One of the best things you can do to encourage your child as a reader is to show them that language can be playful. Word play, including rhymes, made-up words, idioms and all kinds of silliness, builds awareness of the ways that words are composed of distinct sounds. Here are some great picture books that will help build skills, but just as importantly, will make you laugh!
Here are some great ideas from the American Library Association’s Every Child Ready to Read Program:
- Read a book with lots of made-up words. Try How do You Wokka-Wokka by Elizabeth Bluemle or a book by Dr. Seuss. Trying making up more words to go with the story.
- Silly poems are fun and can teach new vocabulary.
- Kids love riddles and jokes, which often use a “play on words”. Laugh along as you talk about the answer to the riddle or joke.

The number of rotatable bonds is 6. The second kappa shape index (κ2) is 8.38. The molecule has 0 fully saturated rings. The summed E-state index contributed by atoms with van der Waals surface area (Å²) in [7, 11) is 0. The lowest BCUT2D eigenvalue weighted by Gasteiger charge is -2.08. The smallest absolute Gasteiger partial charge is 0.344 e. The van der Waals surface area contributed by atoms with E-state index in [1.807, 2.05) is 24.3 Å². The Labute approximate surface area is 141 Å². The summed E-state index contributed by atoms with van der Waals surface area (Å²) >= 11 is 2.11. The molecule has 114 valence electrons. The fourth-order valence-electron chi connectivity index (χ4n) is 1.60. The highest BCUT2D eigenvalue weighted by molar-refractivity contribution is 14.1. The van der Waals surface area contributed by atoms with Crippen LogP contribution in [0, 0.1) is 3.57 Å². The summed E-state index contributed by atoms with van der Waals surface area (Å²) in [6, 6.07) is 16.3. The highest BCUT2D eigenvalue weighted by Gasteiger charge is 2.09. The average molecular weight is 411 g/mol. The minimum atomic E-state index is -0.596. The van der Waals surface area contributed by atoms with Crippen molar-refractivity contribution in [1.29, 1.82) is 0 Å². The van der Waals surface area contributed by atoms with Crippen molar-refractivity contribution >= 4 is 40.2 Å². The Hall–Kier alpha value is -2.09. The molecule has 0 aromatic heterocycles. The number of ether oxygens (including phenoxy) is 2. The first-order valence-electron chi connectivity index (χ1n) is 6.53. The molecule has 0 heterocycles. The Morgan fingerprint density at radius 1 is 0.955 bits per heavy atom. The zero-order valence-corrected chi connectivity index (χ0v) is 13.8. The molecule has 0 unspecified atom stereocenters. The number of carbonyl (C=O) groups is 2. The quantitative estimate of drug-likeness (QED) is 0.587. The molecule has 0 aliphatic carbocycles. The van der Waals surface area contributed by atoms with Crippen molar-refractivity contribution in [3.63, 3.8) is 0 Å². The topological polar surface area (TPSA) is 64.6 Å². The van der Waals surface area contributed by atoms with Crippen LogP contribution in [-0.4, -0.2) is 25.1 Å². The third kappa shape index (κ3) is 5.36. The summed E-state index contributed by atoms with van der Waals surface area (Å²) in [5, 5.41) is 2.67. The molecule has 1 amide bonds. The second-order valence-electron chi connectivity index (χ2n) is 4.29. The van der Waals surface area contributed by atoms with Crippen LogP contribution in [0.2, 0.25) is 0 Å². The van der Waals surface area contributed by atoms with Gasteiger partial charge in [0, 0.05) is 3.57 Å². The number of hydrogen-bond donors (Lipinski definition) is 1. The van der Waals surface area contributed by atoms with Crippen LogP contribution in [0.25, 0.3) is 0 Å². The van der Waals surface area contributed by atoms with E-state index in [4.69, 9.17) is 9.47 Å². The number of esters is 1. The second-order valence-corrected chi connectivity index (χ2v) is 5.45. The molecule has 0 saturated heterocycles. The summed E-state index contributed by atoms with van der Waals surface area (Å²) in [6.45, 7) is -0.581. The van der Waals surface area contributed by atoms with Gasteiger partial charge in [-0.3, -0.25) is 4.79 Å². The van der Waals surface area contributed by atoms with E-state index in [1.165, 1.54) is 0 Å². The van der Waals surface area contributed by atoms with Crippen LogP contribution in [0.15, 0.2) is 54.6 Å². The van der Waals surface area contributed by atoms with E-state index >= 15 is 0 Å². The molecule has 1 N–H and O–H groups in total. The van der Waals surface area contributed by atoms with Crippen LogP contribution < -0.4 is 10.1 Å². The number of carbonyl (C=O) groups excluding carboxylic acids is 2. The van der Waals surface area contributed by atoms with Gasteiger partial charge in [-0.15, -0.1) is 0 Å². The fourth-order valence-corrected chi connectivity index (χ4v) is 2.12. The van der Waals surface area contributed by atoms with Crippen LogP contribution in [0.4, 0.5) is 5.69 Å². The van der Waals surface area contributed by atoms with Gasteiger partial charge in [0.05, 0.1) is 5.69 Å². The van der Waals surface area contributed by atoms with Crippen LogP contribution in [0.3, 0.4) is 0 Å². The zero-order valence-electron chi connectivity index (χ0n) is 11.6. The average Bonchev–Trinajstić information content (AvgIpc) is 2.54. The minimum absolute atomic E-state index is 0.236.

- Having fun with words helps your child become more conscious of words and eager to learn more.
Hollywood often turns to literature for inspiration. In the past two months we’ve seen new versions of Little Women and Dr. Doolittle. The newest adaptation of Jack London’s Call of the Wild will be released in theaters on February 21st and looks very promising. Call of the Wild is a very short novel; it was first published in four installments in the Saturday Evening Post. That makes it a great book to read with your family before seeing the film!
Jack London had spent a year in the Yukon at the height of the gold rush, and he wrote Call of the Wild after returning to California. He sold the publishing rights in 1903 and the book has been in print ever since.